This workshop will focus on what public health organizations can do to address the issue of a changing public health workforce and the engagement of students and young professionals (SYPs). Speaking from literature on trends in the public health workforce and the surveys and stakeholder engagements conducted by the World Federation of Public Health Associations’ Student and Young Professional Working Group, this workshop will encourage participants to consider local application and implementation of the recommendations. 

Based on a global survey completed with the aid of the World Federation of Public Health Associations’ Students and Young Professionals section, presenters will discuss tangible strategies for SYP engagement and metrics designed to assess the implementation of these recommendations by public health organizations. Participants will leave with an understanding of why SYP engagement is a critical issue, and specific programs and activities their organization can implement to engage SYPs.


ENGAGING TENANT LEADERSHIP IN STRATEGIES FOR ACHIEVING THE RIGHT TO HEALTHY, AFFORDABLE HOUSING 

This symposium will explore strategies in research and practice to address housing as it intersects with other determinants of health, featuring ongoing work in Vancouver, BC, Ottawa, ON and Owen Sound, ON. Specifically, the session will explore community-based research approaches that support local intersectoral efforts, including the role of public health, in tackling housing inadequacy as a key driver of health inequities. 

Participants will learn about research supporting tenant organizing strategies to address the inhabitable conditions of single room occupancy hotels in Vancouver’s Downtown Eastside, intersectoral research on the role and future of rooming houses in Ottawa, the RentSafe research initiative with public health and multiple other sectors on housing habitability in rural-based Owen Sound, and a novel Indigenous-led intersectoral table on homelessness in Owen Sound. Participants will have the opportunity to explore the emergent concept of Equity-focused Intersectoral Practice (EquIP) and how it can be used to promote meaningful intersectoral work to address systemic gaps and barriers. 


Monitoring the Sustainable Development Goals: Ensuring Equity in the Region of the Americas

Presented by: Pan American Health Organization

In this session, the Pan American Health Organization (PAHO) will present its corporate framework for the monitoring of the Sustainable Development Goals (SDGs 2030) in Latin America and the Caribbean. This framework is unique in that it incorporates the centrality of equity as part of its monitoring and analysis, which is a core principle of PAHO, to ensure No One is Left Behind in the Region. The framework is linked with the Sustainable Health Agenda for the Americas and PAHO's Strategic Plan, and builds accountability measures into country commitments. Presenters will discuss the development of the corporate framework, its application at the country level, country experience with inequalities monitoring, and information requirements.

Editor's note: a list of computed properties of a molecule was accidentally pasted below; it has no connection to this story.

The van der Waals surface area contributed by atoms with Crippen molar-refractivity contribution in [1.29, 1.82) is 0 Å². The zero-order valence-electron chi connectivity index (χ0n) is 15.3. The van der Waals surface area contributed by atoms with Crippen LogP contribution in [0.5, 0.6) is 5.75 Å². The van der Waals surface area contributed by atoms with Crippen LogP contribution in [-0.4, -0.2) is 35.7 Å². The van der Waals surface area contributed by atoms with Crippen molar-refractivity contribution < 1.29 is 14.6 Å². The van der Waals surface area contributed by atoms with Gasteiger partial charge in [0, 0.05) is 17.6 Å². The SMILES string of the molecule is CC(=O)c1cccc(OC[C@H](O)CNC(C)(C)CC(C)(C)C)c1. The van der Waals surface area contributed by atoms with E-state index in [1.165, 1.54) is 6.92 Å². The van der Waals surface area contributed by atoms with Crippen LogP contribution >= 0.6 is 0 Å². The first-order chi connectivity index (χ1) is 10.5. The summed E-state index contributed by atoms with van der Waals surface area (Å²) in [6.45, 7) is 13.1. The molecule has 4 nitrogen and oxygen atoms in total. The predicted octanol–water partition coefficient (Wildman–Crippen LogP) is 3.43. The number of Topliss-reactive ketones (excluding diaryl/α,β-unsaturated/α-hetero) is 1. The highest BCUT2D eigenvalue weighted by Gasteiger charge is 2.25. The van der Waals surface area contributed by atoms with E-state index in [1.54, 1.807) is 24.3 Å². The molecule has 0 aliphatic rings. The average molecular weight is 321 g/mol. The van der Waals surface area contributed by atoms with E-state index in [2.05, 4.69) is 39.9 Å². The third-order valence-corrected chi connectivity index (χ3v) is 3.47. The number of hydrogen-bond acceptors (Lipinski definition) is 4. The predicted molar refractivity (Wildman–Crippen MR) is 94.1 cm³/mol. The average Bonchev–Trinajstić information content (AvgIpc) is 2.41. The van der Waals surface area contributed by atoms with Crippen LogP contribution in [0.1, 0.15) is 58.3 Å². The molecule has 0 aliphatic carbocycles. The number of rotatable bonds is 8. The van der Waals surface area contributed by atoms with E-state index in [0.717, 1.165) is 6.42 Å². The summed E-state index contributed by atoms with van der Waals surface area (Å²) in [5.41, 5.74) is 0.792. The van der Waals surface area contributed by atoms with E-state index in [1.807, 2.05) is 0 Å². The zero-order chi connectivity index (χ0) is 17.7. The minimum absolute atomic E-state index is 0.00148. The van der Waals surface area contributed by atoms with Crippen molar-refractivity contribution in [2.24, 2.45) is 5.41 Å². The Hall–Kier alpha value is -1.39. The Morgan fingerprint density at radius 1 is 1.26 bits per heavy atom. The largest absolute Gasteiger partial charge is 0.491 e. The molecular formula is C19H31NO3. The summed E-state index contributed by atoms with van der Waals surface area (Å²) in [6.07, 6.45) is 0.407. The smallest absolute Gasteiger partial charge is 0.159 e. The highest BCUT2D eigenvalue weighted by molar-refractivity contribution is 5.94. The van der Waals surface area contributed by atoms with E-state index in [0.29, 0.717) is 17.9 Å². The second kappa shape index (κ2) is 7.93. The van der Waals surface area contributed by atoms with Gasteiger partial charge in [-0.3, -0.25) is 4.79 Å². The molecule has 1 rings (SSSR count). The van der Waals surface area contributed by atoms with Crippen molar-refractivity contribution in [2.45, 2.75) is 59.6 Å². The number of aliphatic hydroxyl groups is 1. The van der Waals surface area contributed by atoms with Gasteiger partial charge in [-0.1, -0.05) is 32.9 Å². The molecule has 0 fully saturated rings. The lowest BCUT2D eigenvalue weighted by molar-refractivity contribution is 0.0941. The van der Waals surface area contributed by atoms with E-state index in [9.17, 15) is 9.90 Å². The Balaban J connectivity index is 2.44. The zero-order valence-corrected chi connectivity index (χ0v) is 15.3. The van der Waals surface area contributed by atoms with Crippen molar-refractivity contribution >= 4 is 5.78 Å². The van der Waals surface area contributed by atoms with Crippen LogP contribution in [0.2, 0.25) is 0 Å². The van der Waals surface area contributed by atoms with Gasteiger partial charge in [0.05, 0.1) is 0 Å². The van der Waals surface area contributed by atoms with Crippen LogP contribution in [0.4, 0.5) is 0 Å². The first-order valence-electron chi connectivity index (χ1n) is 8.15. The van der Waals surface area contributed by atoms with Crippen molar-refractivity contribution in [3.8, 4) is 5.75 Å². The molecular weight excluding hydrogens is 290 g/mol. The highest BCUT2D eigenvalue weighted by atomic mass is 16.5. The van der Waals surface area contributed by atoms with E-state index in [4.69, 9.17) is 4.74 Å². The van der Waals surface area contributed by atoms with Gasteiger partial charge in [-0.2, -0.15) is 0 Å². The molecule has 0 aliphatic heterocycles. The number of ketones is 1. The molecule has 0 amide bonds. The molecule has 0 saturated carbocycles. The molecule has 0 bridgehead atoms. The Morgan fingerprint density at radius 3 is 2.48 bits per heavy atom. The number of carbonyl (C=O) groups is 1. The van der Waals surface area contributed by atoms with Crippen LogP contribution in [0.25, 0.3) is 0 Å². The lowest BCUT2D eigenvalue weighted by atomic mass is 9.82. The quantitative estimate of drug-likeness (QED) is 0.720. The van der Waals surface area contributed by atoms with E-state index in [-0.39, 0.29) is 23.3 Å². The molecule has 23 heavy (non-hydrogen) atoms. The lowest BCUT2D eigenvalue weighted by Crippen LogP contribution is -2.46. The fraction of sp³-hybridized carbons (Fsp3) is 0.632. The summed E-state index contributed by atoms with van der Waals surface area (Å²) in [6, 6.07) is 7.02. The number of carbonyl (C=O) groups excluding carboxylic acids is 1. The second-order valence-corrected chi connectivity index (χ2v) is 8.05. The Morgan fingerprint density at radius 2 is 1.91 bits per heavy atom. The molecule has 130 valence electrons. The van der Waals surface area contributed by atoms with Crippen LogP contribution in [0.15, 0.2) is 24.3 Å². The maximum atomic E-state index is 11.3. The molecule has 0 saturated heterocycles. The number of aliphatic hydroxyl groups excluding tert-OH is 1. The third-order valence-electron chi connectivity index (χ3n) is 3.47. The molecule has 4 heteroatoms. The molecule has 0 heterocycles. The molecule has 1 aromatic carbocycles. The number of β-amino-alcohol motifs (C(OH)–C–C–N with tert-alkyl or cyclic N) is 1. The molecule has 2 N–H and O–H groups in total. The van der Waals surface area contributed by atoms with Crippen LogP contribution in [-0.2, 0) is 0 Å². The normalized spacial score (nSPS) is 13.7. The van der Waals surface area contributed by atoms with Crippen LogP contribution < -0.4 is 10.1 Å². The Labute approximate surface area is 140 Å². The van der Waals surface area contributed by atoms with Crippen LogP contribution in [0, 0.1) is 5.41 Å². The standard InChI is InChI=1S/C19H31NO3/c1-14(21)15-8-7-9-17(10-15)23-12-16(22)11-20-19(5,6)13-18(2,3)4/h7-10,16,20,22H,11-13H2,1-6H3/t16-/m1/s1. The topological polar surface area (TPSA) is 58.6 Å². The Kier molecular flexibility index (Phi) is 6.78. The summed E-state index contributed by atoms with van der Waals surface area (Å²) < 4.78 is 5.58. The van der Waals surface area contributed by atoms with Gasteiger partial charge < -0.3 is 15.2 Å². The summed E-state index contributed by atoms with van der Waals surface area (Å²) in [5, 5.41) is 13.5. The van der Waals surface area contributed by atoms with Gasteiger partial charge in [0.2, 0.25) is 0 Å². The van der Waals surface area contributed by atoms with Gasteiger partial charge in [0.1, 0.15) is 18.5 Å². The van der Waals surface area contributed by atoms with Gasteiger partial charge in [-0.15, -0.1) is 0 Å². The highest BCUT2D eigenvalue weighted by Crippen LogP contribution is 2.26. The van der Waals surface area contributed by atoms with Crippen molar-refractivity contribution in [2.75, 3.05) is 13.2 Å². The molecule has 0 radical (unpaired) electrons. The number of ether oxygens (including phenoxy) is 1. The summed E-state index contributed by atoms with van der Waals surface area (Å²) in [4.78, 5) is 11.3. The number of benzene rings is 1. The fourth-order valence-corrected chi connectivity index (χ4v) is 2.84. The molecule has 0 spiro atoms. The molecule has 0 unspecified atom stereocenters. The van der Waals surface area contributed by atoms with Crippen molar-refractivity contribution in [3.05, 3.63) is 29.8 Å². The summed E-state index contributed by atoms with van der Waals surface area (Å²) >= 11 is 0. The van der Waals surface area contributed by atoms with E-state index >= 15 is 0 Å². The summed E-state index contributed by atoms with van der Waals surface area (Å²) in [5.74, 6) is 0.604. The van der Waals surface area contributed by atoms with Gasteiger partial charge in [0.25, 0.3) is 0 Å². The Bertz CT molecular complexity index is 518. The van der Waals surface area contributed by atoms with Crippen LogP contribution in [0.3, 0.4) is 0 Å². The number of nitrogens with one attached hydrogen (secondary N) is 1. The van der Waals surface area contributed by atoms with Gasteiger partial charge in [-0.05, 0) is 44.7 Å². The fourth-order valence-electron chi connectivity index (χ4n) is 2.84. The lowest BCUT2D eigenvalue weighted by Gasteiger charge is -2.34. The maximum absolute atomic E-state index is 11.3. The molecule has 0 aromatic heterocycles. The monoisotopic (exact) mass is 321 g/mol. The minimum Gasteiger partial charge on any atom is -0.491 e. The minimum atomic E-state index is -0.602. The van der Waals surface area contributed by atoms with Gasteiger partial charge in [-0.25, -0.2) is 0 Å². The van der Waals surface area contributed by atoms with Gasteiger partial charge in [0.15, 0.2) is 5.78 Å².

PARTNERSHIPS FOR RACIAL EQUITY IN HEALTH

This workshop, offered by the National Collaborating Centre for Determinants of Health (NCCDH), will continue the dynamic conversation from the plenary on Racism in Society at Public Health 2017, by motivating delegates to remain engaged in anti-racism dialogue and action. Specifically, this workshop will allow delegates to increase their own level of understanding of racism and to move towards a culture of racial equity in order to build and maintain partnerships that will have a powerful impact on racialized health inequities.  Using a combination of presentations, self-reflective exercises, and group work, the anticipated outcome of the workshop is to have participants return to their workplaces with key strategies, tools, and promising practices to advance racial equity through partnerships and effective stakeholder engagement to create systems change.